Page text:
This is a sermon I preached at Emmanuel Reformed Church in Springfield, SD on Sunday, May 21, 2017.
This morning’s reading:
Our new life in Christ sets us against the grain of the world.
In Christ’s resurrection from the dead, we are given sure proof of God’s great victory over sin and death, and of our freedom from everything in us that is bent towards sin and death. We are free, journeying to freedom.
But our enemy wants us back. The grave will not give back its dead without a fight. Our past selves will strive to keep their hold on us. The Amalekites were devoted to the destruction of God’s people, Israel. In the same way, there are forces at work in this world that resent and resist the freedom that God has given us! The grain of this world – that God created good – has become warped toward death in rebellion against its Creator. When Christ willingly offered himself up to death, and then conquered that death in his resurrection, we became new creations with Christ, set against the grain of this fallen world. The very grain of the world resists us as we journey into freedom in Christ, along with the more aggressive rebellion of our own sinful selves still kicking and screaming to exert themselves, and of “[our] adversary, the devil,” who “prowls around like a roaring lion, seeking someone to devour” (1 Peter 5:8).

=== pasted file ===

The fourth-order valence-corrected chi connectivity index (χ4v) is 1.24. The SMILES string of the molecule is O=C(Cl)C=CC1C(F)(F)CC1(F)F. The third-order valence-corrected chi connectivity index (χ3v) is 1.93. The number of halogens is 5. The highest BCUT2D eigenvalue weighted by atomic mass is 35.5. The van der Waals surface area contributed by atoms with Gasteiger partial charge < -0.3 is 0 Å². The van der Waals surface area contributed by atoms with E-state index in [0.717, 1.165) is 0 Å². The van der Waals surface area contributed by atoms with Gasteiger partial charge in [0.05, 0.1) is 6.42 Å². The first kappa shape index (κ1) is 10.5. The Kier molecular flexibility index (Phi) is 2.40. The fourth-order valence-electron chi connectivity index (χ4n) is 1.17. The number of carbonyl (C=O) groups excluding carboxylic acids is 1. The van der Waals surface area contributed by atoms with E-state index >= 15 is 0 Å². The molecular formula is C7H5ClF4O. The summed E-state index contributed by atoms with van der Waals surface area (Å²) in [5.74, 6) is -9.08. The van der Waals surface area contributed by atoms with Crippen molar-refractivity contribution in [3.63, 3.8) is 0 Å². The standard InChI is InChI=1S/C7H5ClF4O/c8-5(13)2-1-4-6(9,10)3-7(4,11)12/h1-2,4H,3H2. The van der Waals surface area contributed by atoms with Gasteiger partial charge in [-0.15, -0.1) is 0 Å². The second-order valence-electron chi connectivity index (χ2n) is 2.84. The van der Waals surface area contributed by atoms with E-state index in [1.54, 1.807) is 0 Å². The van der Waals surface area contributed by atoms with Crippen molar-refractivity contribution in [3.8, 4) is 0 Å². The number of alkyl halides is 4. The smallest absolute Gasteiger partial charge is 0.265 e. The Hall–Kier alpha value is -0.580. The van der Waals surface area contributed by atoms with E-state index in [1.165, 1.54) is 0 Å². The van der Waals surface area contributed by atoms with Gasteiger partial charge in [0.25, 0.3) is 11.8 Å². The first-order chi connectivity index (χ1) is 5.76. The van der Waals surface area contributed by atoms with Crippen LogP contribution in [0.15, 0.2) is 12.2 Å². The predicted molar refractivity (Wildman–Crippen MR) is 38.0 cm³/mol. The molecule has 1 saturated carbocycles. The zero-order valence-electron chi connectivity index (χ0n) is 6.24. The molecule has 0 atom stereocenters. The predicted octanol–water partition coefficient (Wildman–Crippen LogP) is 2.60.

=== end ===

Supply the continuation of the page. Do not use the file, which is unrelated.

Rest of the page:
Take heart, Easter People: “He who is in you is greater than he who is in the world” (1 John 4:4). Israel had faced the wrath of the Egyptians and the terror of the Red Sea, impossible hunger and incredible thirst in the vast wilderness, and now the attack of an ages-old enemy. And God gave them the victory.
The victory that is ours in Christ’s death and resurrection is ours now, but we know that our enemies are still at work. God defeats the Amalekites here, but the Amalekites continue to attack and torment the Israelites for generations. Christ’s hand is on the throne, and He reigns absolutely, but the enemies of sin, self, and the devil are not yet fully defeated. And so we are called to battle.
God’s victory frees us to be vulnerable with each other in His presence.
When God calls His people to fight, he calls Moses to the top of a nearby hill to pray, interceding for Israel with arms outstretched. We saw last week how God invited Moses to make himself vulnerable, exposing himself to the anger of the Israelites, and God did the same, making Himself vulnerable and open to Moses; and the Israelites were saved. We see the same thing this morning: Moses vulnerably displays his physical weakness in this challenging posture of prayer. And when he can no longer hold his arms up himself, he asks for help. And in this simple act of vulnerable prayer, the Israelites are saved.
It is one thing to practice being fully vulnerable to God in our prayers when we are alone; it is another thing altogether to practice being fully vulnerable to God in prayer with others.